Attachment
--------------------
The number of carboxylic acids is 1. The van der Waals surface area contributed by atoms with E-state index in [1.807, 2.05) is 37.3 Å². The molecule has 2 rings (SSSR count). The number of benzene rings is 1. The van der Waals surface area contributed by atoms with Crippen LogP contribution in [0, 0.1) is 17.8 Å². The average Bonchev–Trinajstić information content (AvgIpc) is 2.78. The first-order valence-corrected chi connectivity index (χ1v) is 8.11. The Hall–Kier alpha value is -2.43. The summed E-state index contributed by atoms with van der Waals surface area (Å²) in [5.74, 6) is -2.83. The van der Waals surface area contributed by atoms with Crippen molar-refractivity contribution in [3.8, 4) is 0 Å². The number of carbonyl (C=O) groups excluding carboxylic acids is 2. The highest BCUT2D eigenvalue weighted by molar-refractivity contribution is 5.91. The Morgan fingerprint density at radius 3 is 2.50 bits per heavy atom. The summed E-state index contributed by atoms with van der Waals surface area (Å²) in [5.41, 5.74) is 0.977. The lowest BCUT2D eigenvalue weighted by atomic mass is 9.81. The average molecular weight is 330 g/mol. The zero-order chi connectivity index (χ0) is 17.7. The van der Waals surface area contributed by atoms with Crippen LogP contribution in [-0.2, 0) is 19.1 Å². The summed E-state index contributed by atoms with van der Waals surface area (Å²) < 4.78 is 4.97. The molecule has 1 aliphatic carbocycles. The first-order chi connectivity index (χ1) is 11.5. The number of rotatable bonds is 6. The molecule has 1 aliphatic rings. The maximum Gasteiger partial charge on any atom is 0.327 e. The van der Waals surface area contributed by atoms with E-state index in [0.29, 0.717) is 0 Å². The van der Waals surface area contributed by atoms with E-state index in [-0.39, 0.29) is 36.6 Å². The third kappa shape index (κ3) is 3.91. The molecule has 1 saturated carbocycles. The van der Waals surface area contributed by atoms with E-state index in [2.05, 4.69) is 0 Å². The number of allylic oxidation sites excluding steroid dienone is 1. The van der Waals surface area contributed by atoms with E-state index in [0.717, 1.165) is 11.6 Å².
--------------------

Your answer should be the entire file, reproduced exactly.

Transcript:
The number of carboxylic acids is 1. The van der Waals surface area contributed by atoms with E-state index in [1.807, 2.05) is 37.3 Å². The molecule has 2 rings (SSSR count). The number of benzene rings is 1. The van der Waals surface area contributed by atoms with Crippen LogP contribution in [0, 0.1) is 17.8 Å². The average Bonchev–Trinajstić information content (AvgIpc) is 2.78. The first-order valence-corrected chi connectivity index (χ1v) is 8.11. The Hall–Kier alpha value is -2.43. The summed E-state index contributed by atoms with van der Waals surface area (Å²) in [5.74, 6) is -2.83. The van der Waals surface area contributed by atoms with Crippen molar-refractivity contribution in [3.8, 4) is 0 Å². The number of carbonyl (C=O) groups excluding carboxylic acids is 2. The highest BCUT2D eigenvalue weighted by molar-refractivity contribution is 5.91. The Morgan fingerprint density at radius 3 is 2.50 bits per heavy atom. The summed E-state index contributed by atoms with van der Waals surface area (Å²) in [5.41, 5.74) is 0.977. The lowest BCUT2D eigenvalue weighted by atomic mass is 9.81. The average molecular weight is 330 g/mol. The zero-order chi connectivity index (χ0) is 17.7. The van der Waals surface area contributed by atoms with Crippen LogP contribution in [-0.2, 0) is 19.1 Å². The summed E-state index contributed by atoms with van der Waals surface area (Å²) < 4.78 is 4.97. The molecule has 1 aliphatic carbocycles. The first-order chi connectivity index (χ1) is 11.5. The number of rotatable bonds is 6. The molecule has 1 aliphatic rings. The maximum Gasteiger partial charge on any atom is 0.327 e. The van der Waals surface area contributed by atoms with E-state index in [0.29, 0.717) is 0 Å². The van der Waals surface area contributed by atoms with E-state index in [-0.39, 0.29) is 36.6 Å². The third kappa shape index (κ3) is 3.91. The molecule has 1 saturated carbocycles. The van der Waals surface area contributed by atoms with E-state index in [2.05, 4.69) is 0 Å². The number of allylic oxidation sites excluding steroid dienone is 1. The van der Waals surface area contributed by atoms with E-state index in [0.717, 1.165) is 11.6 Å².